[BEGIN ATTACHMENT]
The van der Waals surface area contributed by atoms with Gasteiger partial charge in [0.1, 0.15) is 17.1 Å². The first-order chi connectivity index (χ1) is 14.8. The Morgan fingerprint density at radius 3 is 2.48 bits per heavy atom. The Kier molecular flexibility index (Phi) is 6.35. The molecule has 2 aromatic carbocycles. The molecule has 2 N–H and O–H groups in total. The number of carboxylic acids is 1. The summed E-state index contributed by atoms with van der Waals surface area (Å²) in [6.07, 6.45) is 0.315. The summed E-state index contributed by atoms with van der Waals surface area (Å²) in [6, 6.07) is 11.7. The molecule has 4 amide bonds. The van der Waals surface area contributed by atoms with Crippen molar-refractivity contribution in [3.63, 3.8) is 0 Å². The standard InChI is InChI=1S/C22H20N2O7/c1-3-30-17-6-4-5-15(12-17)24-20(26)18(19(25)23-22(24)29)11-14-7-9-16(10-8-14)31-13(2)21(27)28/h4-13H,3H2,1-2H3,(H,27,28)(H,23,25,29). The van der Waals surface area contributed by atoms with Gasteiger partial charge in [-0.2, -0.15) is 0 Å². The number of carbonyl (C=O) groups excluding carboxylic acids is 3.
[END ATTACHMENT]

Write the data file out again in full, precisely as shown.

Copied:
The van der Waals surface area contributed by atoms with Gasteiger partial charge in [0.1, 0.15) is 17.1 Å². The first-order chi connectivity index (χ1) is 14.8. The Morgan fingerprint density at radius 3 is 2.48 bits per heavy atom. The Kier molecular flexibility index (Phi) is 6.35. The molecule has 2 aromatic carbocycles. The molecule has 2 N–H and O–H groups in total. The number of carboxylic acids is 1. The summed E-state index contributed by atoms with van der Waals surface area (Å²) in [6.07, 6.45) is 0.315. The summed E-state index contributed by atoms with van der Waals surface area (Å²) in [6, 6.07) is 11.7. The molecule has 4 amide bonds. The van der Waals surface area contributed by atoms with Crippen molar-refractivity contribution in [3.63, 3.8) is 0 Å². The standard InChI is InChI=1S/C22H20N2O7/c1-3-30-17-6-4-5-15(12-17)24-20(26)18(19(25)23-22(24)29)11-14-7-9-16(10-8-14)31-13(2)21(27)28/h4-13H,3H2,1-2H3,(H,27,28)(H,23,25,29). The van der Waals surface area contributed by atoms with Gasteiger partial charge in [-0.2, -0.15) is 0 Å². The number of carbonyl (C=O) groups excluding carboxylic acids is 3.